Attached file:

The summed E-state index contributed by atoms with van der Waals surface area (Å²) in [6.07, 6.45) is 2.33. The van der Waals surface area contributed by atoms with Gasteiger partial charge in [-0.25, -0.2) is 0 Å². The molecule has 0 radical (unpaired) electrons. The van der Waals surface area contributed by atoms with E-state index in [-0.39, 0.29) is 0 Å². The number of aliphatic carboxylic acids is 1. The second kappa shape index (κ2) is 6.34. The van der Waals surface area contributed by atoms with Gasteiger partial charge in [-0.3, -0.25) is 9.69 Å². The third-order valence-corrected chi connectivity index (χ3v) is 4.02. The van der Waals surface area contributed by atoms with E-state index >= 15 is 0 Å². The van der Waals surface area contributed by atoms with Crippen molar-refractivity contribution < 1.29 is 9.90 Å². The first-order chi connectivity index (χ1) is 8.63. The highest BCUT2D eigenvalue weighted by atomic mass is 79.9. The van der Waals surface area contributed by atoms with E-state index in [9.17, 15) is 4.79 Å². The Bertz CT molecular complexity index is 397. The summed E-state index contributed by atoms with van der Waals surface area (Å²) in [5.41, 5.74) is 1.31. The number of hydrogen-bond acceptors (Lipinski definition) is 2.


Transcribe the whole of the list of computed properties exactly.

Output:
The summed E-state index contributed by atoms with van der Waals surface area (Å²) in [6.07, 6.45) is 2.33. The van der Waals surface area contributed by atoms with Gasteiger partial charge in [-0.25, -0.2) is 0 Å². The molecule has 0 radical (unpaired) electrons. The van der Waals surface area contributed by atoms with E-state index in [-0.39, 0.29) is 0 Å². The number of aliphatic carboxylic acids is 1. The second kappa shape index (κ2) is 6.34. The van der Waals surface area contributed by atoms with Gasteiger partial charge in [-0.3, -0.25) is 9.69 Å². The third-order valence-corrected chi connectivity index (χ3v) is 4.02. The van der Waals surface area contributed by atoms with E-state index >= 15 is 0 Å². The van der Waals surface area contributed by atoms with Crippen molar-refractivity contribution < 1.29 is 9.90 Å². The first-order chi connectivity index (χ1) is 8.63. The highest BCUT2D eigenvalue weighted by atomic mass is 79.9. The van der Waals surface area contributed by atoms with E-state index in [9.17, 15) is 4.79 Å². The Bertz CT molecular complexity index is 397. The summed E-state index contributed by atoms with van der Waals surface area (Å²) in [5.41, 5.74) is 1.31. The number of hydrogen-bond acceptors (Lipinski definition) is 2.